Attention has been found to sample visual information periodically, in a wide range of frequencies below 20 Hz. This periodicity may be supported by brain oscillations at corresponding frequencies. We propose that part of the discrepancy in periodic frequencies observed in the literature is due to differences in attentional demands, resulting from heterogeneity in tasks performed. To test this hypothesis, we used visual search and manipulated task complexity, i.e., target discriminability (high, medium, low) and number of distractors (set size), while electro-encephalography was simultaneously recorded. We replicated previous results showing that the phase of pre-stimulus low-frequency oscillations predicts search performance. Crucially, such effects were observed at increasing frequencies within the theta-alpha range (6-18 Hz) for decreasing target discriminability. In medium and low discriminability conditions, correct responses were further associated with higher post-stimulus phase-locking than incorrect ones, in increasing frequency and latency. Finally, the larger the set size, the later the post-stimulus effect peaked. Together, these results suggest that increased complexity (lower discriminability or larger set size) requires more attentional cycles to perform the task, partially explaining discrepancies between reports of attentional sampling. Low-frequency oscillations structure the temporal dynamics of neural activity and aid top-down, attentional control for efficient visual processing.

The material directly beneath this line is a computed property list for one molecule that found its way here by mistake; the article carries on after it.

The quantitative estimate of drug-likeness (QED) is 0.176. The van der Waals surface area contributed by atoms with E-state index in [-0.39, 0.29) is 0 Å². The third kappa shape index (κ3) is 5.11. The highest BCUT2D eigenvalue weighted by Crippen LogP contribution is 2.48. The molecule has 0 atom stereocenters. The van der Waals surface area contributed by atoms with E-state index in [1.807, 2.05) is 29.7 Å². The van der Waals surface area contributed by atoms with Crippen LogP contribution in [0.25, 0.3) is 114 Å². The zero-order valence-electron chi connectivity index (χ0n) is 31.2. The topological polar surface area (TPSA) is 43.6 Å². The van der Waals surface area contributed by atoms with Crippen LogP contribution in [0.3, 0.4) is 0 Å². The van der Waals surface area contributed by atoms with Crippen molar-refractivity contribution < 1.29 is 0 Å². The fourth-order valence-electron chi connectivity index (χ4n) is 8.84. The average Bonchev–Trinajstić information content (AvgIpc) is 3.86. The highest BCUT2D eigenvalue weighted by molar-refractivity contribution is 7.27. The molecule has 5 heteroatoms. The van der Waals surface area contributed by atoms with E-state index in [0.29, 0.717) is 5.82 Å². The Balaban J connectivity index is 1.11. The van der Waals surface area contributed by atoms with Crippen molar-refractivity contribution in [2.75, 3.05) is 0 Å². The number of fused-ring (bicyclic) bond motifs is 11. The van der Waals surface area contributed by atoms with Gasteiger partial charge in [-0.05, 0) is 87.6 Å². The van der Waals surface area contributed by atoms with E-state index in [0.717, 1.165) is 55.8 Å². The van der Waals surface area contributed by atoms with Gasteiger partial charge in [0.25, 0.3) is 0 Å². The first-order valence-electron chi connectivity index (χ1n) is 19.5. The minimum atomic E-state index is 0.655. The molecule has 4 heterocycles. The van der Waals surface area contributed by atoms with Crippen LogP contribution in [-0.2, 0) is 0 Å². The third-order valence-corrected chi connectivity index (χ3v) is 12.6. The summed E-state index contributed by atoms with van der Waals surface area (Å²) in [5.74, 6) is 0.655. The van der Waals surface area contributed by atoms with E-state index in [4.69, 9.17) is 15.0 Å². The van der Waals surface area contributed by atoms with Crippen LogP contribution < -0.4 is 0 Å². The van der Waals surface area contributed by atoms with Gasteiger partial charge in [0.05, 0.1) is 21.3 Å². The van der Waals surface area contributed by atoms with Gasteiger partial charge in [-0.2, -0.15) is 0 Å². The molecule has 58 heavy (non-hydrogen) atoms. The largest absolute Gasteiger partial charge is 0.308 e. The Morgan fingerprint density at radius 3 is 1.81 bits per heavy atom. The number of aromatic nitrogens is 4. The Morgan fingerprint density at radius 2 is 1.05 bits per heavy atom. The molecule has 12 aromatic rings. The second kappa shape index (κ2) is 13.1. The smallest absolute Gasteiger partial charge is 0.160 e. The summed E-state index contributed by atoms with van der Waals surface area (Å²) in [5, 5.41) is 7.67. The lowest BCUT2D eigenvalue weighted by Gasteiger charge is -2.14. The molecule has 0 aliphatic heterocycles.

© 2022. The Author(s).